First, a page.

Seemingly healthy adults, if they were abused or neglected during childhood, have an elevated inflammatory response to stress compared to adults who had happier childhoods, says a new research.
Psychiatrists at Brown University and Butler Hospital led the research.
Lead author Linda Carpenter, associate professor of psychiatry and human behavior, said that prior research has revealed preliminary associations between inflammatory markers, (such as cytokines or proteins released in the bloodstream such as interleuken-6) and depression and anxiety disorders, so this new finding could ultimately improve doctors' understanding of how stressors in childhood shape the risk people face for developing those conditions later in life.
"Animal models have given us some signals about how the functioning of an organism's stress response system can run amok for the rest its life as a result of some of the earliest environment exposures - adverse ones in particular," said Carpenter, who also treats patients as chief of the mood disorders practice at Butler.
"This is one of a number of studies we've been doing with generally healthy adults, looking at the effects of adverse early environment and how it might create a biological abnormality that could predispose somebody to future depression or another medical disorders."
A study in 2006 at Emory University had shown that men who were mistreated as kids and were now struggling with symptoms of depression as adults had an elevated inflammatory response to stress, Carpenter said.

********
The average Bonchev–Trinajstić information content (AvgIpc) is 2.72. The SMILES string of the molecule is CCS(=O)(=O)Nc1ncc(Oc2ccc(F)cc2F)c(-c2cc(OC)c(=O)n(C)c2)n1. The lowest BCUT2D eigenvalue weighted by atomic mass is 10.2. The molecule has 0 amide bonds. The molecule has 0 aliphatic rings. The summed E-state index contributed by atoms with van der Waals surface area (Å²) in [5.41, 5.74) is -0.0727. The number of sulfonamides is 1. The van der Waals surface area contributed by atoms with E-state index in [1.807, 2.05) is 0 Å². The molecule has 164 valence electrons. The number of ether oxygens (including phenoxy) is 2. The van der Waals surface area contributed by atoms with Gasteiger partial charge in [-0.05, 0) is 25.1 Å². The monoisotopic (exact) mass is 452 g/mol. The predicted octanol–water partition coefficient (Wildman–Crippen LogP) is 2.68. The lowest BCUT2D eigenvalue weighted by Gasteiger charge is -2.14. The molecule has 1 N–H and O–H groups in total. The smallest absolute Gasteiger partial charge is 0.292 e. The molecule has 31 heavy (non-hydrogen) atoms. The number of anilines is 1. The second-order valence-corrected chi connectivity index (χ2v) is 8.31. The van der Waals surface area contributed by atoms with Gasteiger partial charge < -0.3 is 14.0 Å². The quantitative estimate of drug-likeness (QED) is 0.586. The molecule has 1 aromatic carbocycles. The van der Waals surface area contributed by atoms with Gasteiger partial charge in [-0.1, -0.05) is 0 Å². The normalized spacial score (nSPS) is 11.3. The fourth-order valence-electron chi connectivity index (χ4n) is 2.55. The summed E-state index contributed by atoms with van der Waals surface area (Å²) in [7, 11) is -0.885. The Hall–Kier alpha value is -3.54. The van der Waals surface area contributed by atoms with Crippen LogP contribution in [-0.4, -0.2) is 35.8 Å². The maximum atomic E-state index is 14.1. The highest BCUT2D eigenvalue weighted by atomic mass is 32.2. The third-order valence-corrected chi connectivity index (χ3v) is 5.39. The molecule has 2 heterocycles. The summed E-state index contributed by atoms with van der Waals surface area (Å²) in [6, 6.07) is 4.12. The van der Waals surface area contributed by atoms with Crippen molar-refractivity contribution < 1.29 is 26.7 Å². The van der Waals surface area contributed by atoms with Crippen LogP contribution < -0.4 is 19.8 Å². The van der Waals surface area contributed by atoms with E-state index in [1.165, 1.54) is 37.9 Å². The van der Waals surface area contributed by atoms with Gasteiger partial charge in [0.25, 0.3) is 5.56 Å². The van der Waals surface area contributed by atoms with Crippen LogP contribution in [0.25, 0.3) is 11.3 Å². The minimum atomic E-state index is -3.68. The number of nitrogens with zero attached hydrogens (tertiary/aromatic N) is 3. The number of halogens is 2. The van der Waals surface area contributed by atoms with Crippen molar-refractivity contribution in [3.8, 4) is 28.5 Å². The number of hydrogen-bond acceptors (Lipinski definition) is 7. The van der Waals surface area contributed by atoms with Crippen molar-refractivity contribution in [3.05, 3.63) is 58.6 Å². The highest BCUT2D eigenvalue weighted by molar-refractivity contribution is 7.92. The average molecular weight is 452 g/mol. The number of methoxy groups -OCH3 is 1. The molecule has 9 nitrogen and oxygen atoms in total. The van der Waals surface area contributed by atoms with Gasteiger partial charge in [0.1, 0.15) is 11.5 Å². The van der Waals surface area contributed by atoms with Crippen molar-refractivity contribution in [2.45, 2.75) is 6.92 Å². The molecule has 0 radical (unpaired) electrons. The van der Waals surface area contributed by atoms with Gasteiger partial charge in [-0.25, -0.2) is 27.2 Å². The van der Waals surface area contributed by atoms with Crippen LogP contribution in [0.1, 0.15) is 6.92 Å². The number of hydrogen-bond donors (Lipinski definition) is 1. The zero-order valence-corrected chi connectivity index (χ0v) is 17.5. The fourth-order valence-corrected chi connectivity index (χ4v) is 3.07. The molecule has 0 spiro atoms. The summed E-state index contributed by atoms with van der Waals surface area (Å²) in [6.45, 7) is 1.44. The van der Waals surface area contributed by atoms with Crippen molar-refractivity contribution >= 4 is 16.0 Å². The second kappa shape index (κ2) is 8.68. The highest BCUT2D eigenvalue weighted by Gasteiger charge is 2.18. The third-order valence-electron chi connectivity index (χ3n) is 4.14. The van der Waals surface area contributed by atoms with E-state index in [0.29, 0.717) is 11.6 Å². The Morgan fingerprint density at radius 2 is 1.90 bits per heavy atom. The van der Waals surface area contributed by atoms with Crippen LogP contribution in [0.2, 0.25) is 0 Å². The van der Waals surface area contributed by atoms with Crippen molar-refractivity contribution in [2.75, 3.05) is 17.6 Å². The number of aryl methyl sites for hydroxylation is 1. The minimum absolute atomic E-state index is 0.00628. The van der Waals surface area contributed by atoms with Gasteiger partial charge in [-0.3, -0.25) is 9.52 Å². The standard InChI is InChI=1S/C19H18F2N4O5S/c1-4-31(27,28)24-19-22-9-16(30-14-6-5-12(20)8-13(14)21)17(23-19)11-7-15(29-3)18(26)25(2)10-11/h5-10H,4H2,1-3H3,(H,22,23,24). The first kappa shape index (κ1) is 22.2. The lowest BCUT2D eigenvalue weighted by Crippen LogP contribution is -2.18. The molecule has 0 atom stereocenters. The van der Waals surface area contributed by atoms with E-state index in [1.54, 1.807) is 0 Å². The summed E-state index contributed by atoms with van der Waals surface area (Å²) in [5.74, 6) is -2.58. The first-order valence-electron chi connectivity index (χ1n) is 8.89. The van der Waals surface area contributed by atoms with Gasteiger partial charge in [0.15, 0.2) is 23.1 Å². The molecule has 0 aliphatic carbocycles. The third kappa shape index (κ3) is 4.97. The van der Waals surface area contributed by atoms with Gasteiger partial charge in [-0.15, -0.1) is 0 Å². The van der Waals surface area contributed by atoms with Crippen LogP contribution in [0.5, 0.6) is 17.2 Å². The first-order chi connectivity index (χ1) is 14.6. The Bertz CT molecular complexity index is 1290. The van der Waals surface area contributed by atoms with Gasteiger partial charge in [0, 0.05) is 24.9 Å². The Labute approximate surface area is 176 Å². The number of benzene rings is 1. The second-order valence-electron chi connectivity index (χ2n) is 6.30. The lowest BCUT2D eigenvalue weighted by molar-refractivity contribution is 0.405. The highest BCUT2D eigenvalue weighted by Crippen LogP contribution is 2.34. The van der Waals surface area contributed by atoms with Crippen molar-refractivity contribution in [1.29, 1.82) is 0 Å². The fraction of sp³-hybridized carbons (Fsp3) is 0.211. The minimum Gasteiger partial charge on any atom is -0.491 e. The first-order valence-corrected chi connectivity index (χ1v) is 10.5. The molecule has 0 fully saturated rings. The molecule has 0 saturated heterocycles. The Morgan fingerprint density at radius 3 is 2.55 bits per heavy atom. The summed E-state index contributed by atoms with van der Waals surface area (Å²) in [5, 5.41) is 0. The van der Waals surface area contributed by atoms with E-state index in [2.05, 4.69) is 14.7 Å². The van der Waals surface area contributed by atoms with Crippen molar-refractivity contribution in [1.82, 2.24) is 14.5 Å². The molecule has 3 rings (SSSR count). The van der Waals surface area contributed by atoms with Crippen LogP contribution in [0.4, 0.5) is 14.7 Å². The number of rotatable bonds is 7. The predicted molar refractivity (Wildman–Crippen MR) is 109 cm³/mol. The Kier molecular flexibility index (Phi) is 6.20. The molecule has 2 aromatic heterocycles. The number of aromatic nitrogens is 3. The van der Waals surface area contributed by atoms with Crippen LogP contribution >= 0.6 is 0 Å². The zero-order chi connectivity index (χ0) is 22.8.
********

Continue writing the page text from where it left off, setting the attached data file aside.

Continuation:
To conduct the research, the team recruited 69 adults, ranging in age from their late teens to early 60s. After administering a battery of tests to ensure that the subjects were psychiatrically healthy and not taking any medicines or drugs that would bias the results, the team surveyed them extensively about their childhood experiences. Of the group, 19 reported moderate to severe neglect or abuse.
To measure each group's inflammatory response to stress, the researchers then asked them to undergo a laboratory role-play called the Trier Social Stress Test, in which they had to appear before a panel of "judges" and both speak about their qualifications for their job and then count backward from a number by 13s. All the while, the researchers were measuring various vital signs and collecting blood samples.
Among the subjects who reported adverse childhood experiences, the concentrations of interleukin-6 in their blood were always elevated above those of the control group, and the gap widened considerably as the subject recovered from the psychological stress during several hours after the role-play.
The research has been published online last week by the journal Neuropsychopharmacology.